So I’m hurt a little here, guys. In any case, this is whack from Real Madrid. I suppose if it’s the bauble in Europe they’re obsessed with than Ancelotti makes it worth a punt, and no one should think this thing is anything more than a punt. But it does show Real Madrid is already flailing around for their Mourinho replacement. And…well. If you think Ancelotti—the guy who lost Ligue 1 to Montpellier last season—is going to knock Barcelona off their effing perch, I’ve got an HTC First to sell you (that’s tech humour of the kind you use when you get company-wide emails with news in the tech world. Tech is short for technology by the way).


So this image is floating around on Reddit Soccer and I thought it would be instructive to look at its findings in context to illustrate why we should be careful not to draw easy conclusions.

Obviously this diagram seems to demonstrate that Jose Mourinho is dead on the money in rating Diego Lopez above Iker Casillas. But we should look at each category in turn to see why this may not be as conclusive as we might think.

For one, we don’t have a fair comparative sample size, correcting for opponent strength. We don’t know whether any of the indicators on this comparative chart are meaningful after either a 12 or 19 game sample. For all we know, the numbers are random noise, not reflective of underlying skill.

Take saves per game—perhaps Real Madrid’s defenders had a single bad game which drove up the number of shots, and the resulting number of saves. This isn’t a useful statistic.

The save percentage is a little different, though the sample size is small and we do know that save and shooting percentage are largely a product of random in game luck, which makes a little sense, considering the relative rarity of goals, and shots on goal. Still, simply pointing to a higher number as an absolute measure of quality would be a fool’s errand.

Moving down the list, crosses claimed—we would need to know the total number of crosses in the area to get a sense of fair comparison (i.e. percentage of crosses claimed), and even then, we have no idea whether this metric is a function of luck or opponent strength or tactical formation.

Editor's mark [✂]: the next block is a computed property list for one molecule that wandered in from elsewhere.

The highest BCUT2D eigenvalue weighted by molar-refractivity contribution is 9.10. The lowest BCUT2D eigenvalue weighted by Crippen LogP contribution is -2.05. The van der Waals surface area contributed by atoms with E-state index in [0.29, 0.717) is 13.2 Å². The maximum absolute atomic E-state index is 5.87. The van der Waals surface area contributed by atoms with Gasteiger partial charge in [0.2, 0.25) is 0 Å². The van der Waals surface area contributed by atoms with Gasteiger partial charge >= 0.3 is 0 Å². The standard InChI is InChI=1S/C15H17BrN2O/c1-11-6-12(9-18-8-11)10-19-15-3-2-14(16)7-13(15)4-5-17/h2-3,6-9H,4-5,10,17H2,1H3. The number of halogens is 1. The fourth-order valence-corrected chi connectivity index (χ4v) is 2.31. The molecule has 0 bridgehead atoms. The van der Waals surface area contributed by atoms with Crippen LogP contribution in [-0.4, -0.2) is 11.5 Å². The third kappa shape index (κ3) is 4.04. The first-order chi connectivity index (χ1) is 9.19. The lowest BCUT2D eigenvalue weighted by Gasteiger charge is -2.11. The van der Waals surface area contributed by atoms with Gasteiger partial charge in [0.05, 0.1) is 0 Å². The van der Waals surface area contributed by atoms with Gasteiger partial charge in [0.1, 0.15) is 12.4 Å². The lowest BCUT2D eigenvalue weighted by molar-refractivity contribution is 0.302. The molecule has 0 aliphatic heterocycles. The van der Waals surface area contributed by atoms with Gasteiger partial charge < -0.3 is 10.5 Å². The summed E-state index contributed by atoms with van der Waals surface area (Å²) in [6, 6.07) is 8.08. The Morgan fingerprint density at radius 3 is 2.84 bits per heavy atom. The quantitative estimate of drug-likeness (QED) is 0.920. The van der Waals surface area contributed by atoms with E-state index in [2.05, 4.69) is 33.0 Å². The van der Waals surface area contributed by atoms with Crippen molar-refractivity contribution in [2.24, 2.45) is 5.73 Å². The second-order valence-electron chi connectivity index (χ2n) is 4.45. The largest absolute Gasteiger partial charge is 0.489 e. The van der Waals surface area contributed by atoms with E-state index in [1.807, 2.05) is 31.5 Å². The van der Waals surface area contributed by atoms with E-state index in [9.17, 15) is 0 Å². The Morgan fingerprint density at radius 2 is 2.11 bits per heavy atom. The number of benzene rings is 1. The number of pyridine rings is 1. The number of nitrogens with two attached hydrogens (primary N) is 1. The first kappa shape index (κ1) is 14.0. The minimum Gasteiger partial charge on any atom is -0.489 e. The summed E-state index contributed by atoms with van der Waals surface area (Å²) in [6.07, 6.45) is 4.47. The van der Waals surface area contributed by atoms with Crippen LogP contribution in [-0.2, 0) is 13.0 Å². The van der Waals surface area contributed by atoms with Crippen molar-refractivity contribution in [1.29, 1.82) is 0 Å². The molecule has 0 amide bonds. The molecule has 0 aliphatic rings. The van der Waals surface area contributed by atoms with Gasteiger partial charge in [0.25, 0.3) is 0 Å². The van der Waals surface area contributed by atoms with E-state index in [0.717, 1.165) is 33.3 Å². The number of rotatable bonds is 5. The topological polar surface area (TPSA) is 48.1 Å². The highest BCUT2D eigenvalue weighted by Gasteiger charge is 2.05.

Accurate long-balls per game—accurate in what sense? Did he pick out a target from distance? Or was the long-ball merely better claimed by one of his team-mates? And again, all the above rules apply.

I know pointing these things out is a bit like popping a balloon, or shooting a fish in a barrel, but simply collecting a grab bag of numbers with the veneer of meaning is not a good objective measure of quality. It’s actually really goddamn difficult to determine via player stats just what makes a good goalkeeper good.

Sid Lowe includes this Tweet in his little report on the latest crap to emerge on Mourinho’s move away from Real Madrid, which involved a banal “exclusive” report from Spanish sports show Punto Pelota on Mourinho’s trip to Swedish hell:

In total, the programme said, Madrid’s coach spent €200 on boxes and packaging. It could only mean one thing: he was moving out. That return to Chelsea had drawn even closer. One of the guests on the show was convinced: “If you want to do a move properly, those old cardboard boxes aren’t any good – you have to get them from Ikea. Their boxes have a good name,” Alfredo Duro said, as the presenter noted: “Well said!”

Good god. This is where we’ve arrived in the world of 24 hour sports news reporting. Mourinho buys some cardboard boxes at Ikea.